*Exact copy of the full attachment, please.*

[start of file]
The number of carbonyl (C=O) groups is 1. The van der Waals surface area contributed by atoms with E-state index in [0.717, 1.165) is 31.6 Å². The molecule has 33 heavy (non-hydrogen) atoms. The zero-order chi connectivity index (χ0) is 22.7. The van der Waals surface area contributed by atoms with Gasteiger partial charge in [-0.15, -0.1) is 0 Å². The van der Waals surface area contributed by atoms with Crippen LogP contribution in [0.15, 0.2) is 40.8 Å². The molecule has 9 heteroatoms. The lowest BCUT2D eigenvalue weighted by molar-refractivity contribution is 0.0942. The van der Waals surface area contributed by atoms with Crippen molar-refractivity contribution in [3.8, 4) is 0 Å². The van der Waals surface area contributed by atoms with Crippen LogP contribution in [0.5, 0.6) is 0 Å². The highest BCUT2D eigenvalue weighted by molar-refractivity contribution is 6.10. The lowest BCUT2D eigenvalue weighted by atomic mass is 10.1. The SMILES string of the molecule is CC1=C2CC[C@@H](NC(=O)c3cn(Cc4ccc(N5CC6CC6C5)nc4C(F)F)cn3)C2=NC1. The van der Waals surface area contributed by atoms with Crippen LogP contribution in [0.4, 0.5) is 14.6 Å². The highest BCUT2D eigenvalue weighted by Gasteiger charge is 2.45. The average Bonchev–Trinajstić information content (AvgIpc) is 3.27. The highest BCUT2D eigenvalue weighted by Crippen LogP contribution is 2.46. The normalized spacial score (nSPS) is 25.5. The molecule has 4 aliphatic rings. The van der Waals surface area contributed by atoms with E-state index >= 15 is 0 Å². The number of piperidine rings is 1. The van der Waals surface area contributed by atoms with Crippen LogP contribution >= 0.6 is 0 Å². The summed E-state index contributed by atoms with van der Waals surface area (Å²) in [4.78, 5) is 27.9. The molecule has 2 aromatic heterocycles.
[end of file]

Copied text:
The number of carbonyl (C=O) groups is 1. The van der Waals surface area contributed by atoms with E-state index in [0.717, 1.165) is 31.6 Å². The molecule has 33 heavy (non-hydrogen) atoms. The zero-order chi connectivity index (χ0) is 22.7. The van der Waals surface area contributed by atoms with Gasteiger partial charge in [-0.15, -0.1) is 0 Å². The van der Waals surface area contributed by atoms with Crippen LogP contribution in [0.15, 0.2) is 40.8 Å². The molecule has 9 heteroatoms. The lowest BCUT2D eigenvalue weighted by molar-refractivity contribution is 0.0942. The van der Waals surface area contributed by atoms with Crippen molar-refractivity contribution in [3.8, 4) is 0 Å². The van der Waals surface area contributed by atoms with Crippen LogP contribution in [0.5, 0.6) is 0 Å². The highest BCUT2D eigenvalue weighted by molar-refractivity contribution is 6.10. The lowest BCUT2D eigenvalue weighted by atomic mass is 10.1. The SMILES string of the molecule is CC1=C2CC[C@@H](NC(=O)c3cn(Cc4ccc(N5CC6CC6C5)nc4C(F)F)cn3)C2=NC1. The van der Waals surface area contributed by atoms with Crippen LogP contribution in [0.4, 0.5) is 14.6 Å². The highest BCUT2D eigenvalue weighted by Gasteiger charge is 2.45. The average Bonchev–Trinajstić information content (AvgIpc) is 3.27. The highest BCUT2D eigenvalue weighted by Crippen LogP contribution is 2.46. The normalized spacial score (nSPS) is 25.5. The molecule has 4 aliphatic rings. The van der Waals surface area contributed by atoms with E-state index >= 15 is 0 Å². The number of piperidine rings is 1. The van der Waals surface area contributed by atoms with Crippen LogP contribution >= 0.6 is 0 Å². The summed E-state index contributed by atoms with van der Waals surface area (Å²) in [4.78, 5) is 27.9. The molecule has 2 aromatic heterocycles.